by: Tam Ging Wien
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In early January 2019, SPH REIT released its Q1-2019 results – its DPU turned in flattish at 1.34c same as a year ago. However, the rental reversion rate turn out to be a positive surprise. The rental reversions for Paragon had been on a decline in FY2018.
Just before the results announcement, SPH REIT also announced in mid-December 2018 that it had also completed the acquisition of 85% interest in Figtree Grove Shopping Centre in New South Wales, Australia (Figtree). Based on the announcements from SPH REIT, the acquisition of Figtree is expected to be DPU accretive – expected to boost Q2-2019 DPU.
Here in this article, we look at how both these positive rental reversions and acquisition could potentially bolster SPH REIT’s FY2019 results.
Source: SPH REIT
Source: SPH REIT
Looking at the highlights of Q1-2019, results had be pretty flattish. This is despite the addition of The Rail Mall which was acquired in Jun-2018. The additional $1.0mil increase in net property income due to the addition of The Rail Mall was offset by the decline in net property income for Paragon by $1.4mil. Performance of Clementi Mall was stable.
Source: SPH REIT
Its debt maturity profile has been fairly evenly distributed with no more than 35% of its debt expiring in a single year. This helps to distribute its risk should there be any unfavourable interest rate conditions going forward.
Its average cost of debt has also declined from 2.85% in August-2018 to 2.80% in November-2018.
Gearing is fairly low at 26.3% but this is expected to increase to approximately 30.0% post-acquisition of Figtree. Given that its total assets of $3,407.5mil, a 30.0% gearing would still give SPH REIT a debt headroom of approximately $500mil or 15% of assets. This is still very large and could be utilised for sizable and significant acquisitions going forward.
Source: SPH REIT
There is a slight concentration risk as about 41.2% of its gross rental is expected to expire in FY2020. Should there be adverse economic situation that occurs during this year, a significant portion of the lease renewals could be impacted.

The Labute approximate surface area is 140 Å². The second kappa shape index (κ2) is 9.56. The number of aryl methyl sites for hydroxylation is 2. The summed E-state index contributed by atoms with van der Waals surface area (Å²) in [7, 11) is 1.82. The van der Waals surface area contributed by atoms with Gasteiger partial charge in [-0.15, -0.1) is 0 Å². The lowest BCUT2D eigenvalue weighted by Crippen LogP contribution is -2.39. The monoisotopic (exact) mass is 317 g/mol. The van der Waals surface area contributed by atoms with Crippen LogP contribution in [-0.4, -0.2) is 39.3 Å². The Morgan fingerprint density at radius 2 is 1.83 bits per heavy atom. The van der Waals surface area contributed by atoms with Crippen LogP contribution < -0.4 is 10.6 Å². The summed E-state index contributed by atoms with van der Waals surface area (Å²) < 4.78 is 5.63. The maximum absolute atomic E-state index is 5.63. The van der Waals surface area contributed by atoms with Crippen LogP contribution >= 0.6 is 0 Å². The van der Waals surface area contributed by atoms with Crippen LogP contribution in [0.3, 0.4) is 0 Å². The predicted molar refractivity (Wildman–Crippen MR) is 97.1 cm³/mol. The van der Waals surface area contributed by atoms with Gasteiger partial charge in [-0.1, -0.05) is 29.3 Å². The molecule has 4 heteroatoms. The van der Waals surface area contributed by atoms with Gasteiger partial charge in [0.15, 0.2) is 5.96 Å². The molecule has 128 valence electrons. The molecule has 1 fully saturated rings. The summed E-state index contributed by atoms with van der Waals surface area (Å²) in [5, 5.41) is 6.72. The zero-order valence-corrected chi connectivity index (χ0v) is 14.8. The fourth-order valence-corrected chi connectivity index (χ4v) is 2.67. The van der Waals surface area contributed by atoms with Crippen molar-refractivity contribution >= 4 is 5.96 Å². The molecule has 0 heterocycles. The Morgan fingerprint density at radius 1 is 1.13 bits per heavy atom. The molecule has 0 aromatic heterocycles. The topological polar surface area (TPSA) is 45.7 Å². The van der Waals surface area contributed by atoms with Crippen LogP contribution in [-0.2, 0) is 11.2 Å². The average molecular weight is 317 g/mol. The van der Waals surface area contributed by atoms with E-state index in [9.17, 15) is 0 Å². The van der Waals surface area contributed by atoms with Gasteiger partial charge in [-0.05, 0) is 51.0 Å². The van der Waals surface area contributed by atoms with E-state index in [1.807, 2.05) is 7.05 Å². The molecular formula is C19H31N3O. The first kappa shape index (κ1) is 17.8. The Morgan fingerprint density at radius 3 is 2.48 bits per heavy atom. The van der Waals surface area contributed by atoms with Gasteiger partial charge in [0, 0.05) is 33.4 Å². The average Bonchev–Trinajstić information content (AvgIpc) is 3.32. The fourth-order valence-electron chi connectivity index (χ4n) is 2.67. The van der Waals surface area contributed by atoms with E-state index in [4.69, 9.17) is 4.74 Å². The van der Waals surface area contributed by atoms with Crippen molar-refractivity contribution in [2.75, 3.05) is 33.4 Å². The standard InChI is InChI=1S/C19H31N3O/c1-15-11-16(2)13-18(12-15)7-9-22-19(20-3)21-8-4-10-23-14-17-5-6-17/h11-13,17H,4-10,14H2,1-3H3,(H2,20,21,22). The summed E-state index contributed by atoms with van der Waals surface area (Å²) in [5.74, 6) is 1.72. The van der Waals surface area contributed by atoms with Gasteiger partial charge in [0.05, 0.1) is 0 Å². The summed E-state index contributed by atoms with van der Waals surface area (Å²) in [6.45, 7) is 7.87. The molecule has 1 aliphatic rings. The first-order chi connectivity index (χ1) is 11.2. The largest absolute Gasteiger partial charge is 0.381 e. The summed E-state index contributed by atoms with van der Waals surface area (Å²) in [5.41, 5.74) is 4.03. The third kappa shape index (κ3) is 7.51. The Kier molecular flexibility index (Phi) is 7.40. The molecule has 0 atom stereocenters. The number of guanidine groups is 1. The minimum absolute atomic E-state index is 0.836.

The rental reversion for Paragon Mall in FY2017 and FY2018 had been negative. However, Q1-2019 turned in an unexpected positive rental reversion 10.1%. Together with positive rental reversions from both The Rail Mall and Clementi Mall, the overall rental reversion for the portfolio was 9.7%.
Source: SPH REIT
In order to estimate the impact of this rental reversion on its DPU accretion, we will need to estimate the impact on the gross rentals from the percentage of NLA renewals. Fortunately, SPH REIT has provided this equivalent in their presentation slides and we will take an assumption of a liner proportional on the conversion. We will also assume that besides the rental reversion impact, all else remains constant throughout FY2019.
Source: SPH REIT
Based on the available numbers above, we estimate that the gross rental income would increase by $324.4k next quarter due to the rental reversion. This results in the gross rental income to grow to $54.13mil from $53.8mil.
Assuming that expenses will also increase proportionally throughout 2019, taking a simple ratio, we estimate that the net property income and distributable income would grow to $42.0mil and $34.8mil, up from the current $41.8mil and $34.6mil.
As we are aware that in FY2019, SPH REIT pays out 100% of its management fees in units, we need to also take into account the growth in units next quarter. Therefore taking the diluted units in issue announced in Q1-2019 from 2,582.226mil to 2,586.478mil – an increase in 4.252mil units.
As a result, we estimate that DPU could potentially grow organically by 0.006c for each quarter assuming all else remains constant.
SPH REIT will be acquiring an 85% stake in an Australia asset known as Figtree Grove Shopping Centre for a consideration of A$206.6mil. SPH REIT’s 85% contribution to the consideration would be approximately A$175.1mil.
Given that the net property income is expected to increase by A$10.46mil due to this acquisition, SPH REIT is acquiring Figtree at a NPI Yield of 5.97%. This is approximately 1.0% higher that its current annualised portfolio NPI Yield of 4.96%. After taking into account the total acquisition cost, the NPI Yield is approximately 5.7%. This assumes the exchange rate between AUD to SGD is 1-to-1.
The asset will come attached with a rental guarantee of up to A$800,000 for the first 12-months. It is not entirely clear what the rationale is for the rental guarantee; SPH REIT loosely mentioned that it is to “cover the shortfall per agreed tenancy between guaranteed gross rent for the tenancy and the rental actually received” “in respect of the specified premises and the gross income or gross rent budgeted by the Seller”.